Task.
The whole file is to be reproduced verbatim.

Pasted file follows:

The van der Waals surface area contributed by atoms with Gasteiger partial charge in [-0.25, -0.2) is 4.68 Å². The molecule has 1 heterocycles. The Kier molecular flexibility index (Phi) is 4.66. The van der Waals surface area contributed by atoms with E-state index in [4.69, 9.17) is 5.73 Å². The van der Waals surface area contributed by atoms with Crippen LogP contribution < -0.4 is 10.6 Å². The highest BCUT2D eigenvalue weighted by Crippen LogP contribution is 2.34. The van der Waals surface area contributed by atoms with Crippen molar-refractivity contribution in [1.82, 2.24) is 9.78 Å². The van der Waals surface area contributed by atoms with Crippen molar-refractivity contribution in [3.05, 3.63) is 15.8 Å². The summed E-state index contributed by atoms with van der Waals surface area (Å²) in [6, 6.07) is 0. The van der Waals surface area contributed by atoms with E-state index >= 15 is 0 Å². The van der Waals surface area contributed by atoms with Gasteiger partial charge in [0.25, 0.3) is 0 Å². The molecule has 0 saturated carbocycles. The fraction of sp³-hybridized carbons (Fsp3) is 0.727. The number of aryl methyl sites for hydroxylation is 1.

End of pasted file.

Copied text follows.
The van der Waals surface area contributed by atoms with Gasteiger partial charge in [-0.25, -0.2) is 4.68 Å². The molecule has 1 heterocycles. The Kier molecular flexibility index (Phi) is 4.66. The van der Waals surface area contributed by atoms with E-state index in [4.69, 9.17) is 5.73 Å². The van der Waals surface area contributed by atoms with Crippen LogP contribution < -0.4 is 10.6 Å². The highest BCUT2D eigenvalue weighted by Crippen LogP contribution is 2.34. The van der Waals surface area contributed by atoms with Crippen molar-refractivity contribution in [1.82, 2.24) is 9.78 Å². The van der Waals surface area contributed by atoms with Crippen molar-refractivity contribution in [3.05, 3.63) is 15.8 Å². The summed E-state index contributed by atoms with van der Waals surface area (Å²) in [6, 6.07) is 0. The van der Waals surface area contributed by atoms with E-state index >= 15 is 0 Å². The van der Waals surface area contributed by atoms with Gasteiger partial charge in [0.25, 0.3) is 0 Å². The molecule has 0 saturated carbocycles. The fraction of sp³-hybridized carbons (Fsp3) is 0.727. The number of aryl methyl sites for hydroxylation is 1.